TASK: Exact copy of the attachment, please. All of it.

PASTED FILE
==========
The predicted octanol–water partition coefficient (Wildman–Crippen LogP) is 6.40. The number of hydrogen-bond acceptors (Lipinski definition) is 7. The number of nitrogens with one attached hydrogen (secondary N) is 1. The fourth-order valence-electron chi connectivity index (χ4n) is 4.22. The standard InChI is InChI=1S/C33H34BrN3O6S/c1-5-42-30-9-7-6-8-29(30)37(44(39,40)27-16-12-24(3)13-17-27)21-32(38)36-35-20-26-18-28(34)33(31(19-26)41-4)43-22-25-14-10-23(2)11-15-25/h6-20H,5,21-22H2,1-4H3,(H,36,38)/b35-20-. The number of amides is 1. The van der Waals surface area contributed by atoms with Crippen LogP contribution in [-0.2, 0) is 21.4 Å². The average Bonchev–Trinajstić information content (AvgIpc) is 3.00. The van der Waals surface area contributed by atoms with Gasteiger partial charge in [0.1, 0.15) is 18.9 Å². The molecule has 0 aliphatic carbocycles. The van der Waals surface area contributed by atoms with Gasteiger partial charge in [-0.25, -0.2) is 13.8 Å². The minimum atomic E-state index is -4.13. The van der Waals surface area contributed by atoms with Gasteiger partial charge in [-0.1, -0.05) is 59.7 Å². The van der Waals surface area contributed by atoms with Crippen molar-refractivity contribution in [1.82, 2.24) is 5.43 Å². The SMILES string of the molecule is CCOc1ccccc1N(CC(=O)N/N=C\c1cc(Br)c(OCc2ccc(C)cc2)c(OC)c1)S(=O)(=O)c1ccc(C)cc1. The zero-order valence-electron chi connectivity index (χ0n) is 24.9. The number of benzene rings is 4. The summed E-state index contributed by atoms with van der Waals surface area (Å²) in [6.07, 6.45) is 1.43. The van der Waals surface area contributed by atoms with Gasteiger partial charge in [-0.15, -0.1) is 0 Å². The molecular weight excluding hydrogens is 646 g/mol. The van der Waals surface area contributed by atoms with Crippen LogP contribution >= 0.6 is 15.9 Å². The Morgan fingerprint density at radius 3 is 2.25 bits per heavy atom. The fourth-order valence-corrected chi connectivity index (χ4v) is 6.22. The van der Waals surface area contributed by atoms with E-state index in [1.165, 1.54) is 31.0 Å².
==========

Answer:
The predicted octanol–water partition coefficient (Wildman–Crippen LogP) is 6.40. The number of hydrogen-bond acceptors (Lipinski definition) is 7. The number of nitrogens with one attached hydrogen (secondary N) is 1. The fourth-order valence-electron chi connectivity index (χ4n) is 4.22. The standard InChI is InChI=1S/C33H34BrN3O6S/c1-5-42-30-9-7-6-8-29(30)37(44(39,40)27-16-12-24(3)13-17-27)21-32(38)36-35-20-26-18-28(34)33(31(19-26)41-4)43-22-25-14-10-23(2)11-15-25/h6-20H,5,21-22H2,1-4H3,(H,36,38)/b35-20-. The number of amides is 1. The van der Waals surface area contributed by atoms with Crippen LogP contribution in [-0.2, 0) is 21.4 Å². The average Bonchev–Trinajstić information content (AvgIpc) is 3.00. The van der Waals surface area contributed by atoms with Gasteiger partial charge in [0.1, 0.15) is 18.9 Å². The molecule has 0 aliphatic carbocycles. The van der Waals surface area contributed by atoms with Gasteiger partial charge in [-0.25, -0.2) is 13.8 Å². The minimum atomic E-state index is -4.13. The van der Waals surface area contributed by atoms with Gasteiger partial charge in [-0.1, -0.05) is 59.7 Å². The van der Waals surface area contributed by atoms with Crippen molar-refractivity contribution in [1.82, 2.24) is 5.43 Å². The SMILES string of the molecule is CCOc1ccccc1N(CC(=O)N/N=C\c1cc(Br)c(OCc2ccc(C)cc2)c(OC)c1)S(=O)(=O)c1ccc(C)cc1. The zero-order valence-electron chi connectivity index (χ0n) is 24.9. The number of benzene rings is 4. The summed E-state index contributed by atoms with van der Waals surface area (Å²) in [6.07, 6.45) is 1.43. The van der Waals surface area contributed by atoms with Gasteiger partial charge in [-0.15, -0.1) is 0 Å². The molecular weight excluding hydrogens is 646 g/mol. The van der Waals surface area contributed by atoms with Crippen LogP contribution >= 0.6 is 15.9 Å². The Morgan fingerprint density at radius 3 is 2.25 bits per heavy atom. The fourth-order valence-corrected chi connectivity index (χ4v) is 6.22. The van der Waals surface area contributed by atoms with E-state index in [1.165, 1.54) is 31.0 Å².